Niger: 12 Soldiers Killed in Boko Haram Attack on Military Base
Twelve soldiers have been killed in a Boko Haram attack on a military outpost in Niger’s Diffa region, the scene of recent clashes with armed fighters. The attack by “Boko Haram terrorists” overnight on Monday on the Blabrine military base left another 10 soldiers wounded, Niger’s defence ministry said in a statement late on Tuesday. “Seven terrorists were neutralised” by Niger soldiers, the statement added. The Blabrine base is some 20km (12 miles) northeast of Diffa town in the remote southeastern region near Lake Chad, where the borders of Cameroon, Chad, Niger and Nigeria converge. Diffa, a city of 200,000 near the Nigerian border, has been repeatedly attacked. The region of the poor Sahel country borders Nigeria, the birthplace of Boko Haram. It shelters some 300,000 refugees from Nigeria as well as internally displaced people, according to United Nations figures. Al Jazeera

Jihadists Kill 7 Soldiers in Nigeria Attacks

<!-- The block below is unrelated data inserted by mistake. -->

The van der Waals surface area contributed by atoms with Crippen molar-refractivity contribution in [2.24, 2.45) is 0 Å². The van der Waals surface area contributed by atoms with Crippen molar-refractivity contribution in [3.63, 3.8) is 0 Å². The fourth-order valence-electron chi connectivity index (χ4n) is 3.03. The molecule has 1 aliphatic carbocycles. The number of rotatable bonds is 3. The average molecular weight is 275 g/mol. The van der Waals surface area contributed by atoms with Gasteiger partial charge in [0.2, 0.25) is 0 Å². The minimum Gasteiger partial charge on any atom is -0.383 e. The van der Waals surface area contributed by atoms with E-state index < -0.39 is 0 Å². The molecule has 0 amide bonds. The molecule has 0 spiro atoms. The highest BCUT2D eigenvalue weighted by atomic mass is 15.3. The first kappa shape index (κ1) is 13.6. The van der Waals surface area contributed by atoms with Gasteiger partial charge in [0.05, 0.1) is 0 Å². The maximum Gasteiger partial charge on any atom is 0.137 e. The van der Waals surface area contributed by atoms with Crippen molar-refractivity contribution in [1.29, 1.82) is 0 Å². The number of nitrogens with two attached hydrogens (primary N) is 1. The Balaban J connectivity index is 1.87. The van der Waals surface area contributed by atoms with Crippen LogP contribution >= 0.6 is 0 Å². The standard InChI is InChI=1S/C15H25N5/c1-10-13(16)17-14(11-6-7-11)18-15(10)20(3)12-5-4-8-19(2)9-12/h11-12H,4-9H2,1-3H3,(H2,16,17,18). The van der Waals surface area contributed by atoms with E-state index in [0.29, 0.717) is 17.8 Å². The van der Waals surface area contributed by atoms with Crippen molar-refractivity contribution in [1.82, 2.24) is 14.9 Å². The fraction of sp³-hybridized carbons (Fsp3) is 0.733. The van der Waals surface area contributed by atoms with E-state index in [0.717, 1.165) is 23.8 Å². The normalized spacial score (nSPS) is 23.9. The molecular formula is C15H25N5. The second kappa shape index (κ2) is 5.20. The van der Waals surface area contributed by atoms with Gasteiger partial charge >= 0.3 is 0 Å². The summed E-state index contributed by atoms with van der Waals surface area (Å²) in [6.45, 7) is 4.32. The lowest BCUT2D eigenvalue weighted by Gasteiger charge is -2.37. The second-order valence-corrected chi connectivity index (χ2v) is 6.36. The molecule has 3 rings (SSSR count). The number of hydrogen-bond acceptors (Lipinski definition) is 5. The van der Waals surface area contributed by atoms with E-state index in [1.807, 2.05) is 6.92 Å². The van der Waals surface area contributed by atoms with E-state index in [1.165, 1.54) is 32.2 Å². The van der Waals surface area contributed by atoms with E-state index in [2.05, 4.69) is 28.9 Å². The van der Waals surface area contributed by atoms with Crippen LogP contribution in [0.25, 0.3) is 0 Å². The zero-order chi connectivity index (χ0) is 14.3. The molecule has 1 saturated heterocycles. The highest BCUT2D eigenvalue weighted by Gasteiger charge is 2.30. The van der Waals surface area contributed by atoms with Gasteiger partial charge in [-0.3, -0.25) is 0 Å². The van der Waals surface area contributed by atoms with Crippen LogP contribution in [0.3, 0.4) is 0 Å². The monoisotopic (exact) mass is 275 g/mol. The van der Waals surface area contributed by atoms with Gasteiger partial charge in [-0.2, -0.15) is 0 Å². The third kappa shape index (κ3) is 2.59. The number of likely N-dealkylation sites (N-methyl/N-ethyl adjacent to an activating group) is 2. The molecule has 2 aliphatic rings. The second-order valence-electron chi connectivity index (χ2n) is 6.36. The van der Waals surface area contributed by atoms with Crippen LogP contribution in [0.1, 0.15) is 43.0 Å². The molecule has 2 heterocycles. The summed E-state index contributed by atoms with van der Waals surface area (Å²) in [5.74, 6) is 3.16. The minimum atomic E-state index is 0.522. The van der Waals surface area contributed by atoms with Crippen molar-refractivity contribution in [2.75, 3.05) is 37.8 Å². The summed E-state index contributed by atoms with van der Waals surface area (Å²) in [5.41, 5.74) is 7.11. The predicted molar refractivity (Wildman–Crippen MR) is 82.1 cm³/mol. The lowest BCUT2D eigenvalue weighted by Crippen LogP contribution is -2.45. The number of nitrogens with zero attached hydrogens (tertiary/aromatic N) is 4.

Jihadists killed seven soldiers in attacks in northeast Nigeria, including an assault on a town where schoolgirls were abducted en masse two years ago, military sources and residents said on Tuesday. The attacks on Monday came days before the end of the Muslim holy month of Ramadan, when jihadists who have waged a 10-year insurgency usually ramp up their deadly assaults in the region. In one assault on the town of Dapchi fighters believed to be from an Islamic State group affiliate killed one soldier and wounded three while looting shops and torching the house of a local leader, sources told AFP. … In a second attack on Monday near the village of Maza, fighters killed six soldiers after opening fire on a military convoy that had been hit by a landmine, two security personnel said. … In another incident on Monday, two female suicide bombers suspected to have been sent by Shekau’s loyalists killed two people in the town of Konduga, security sources and residents said. AFP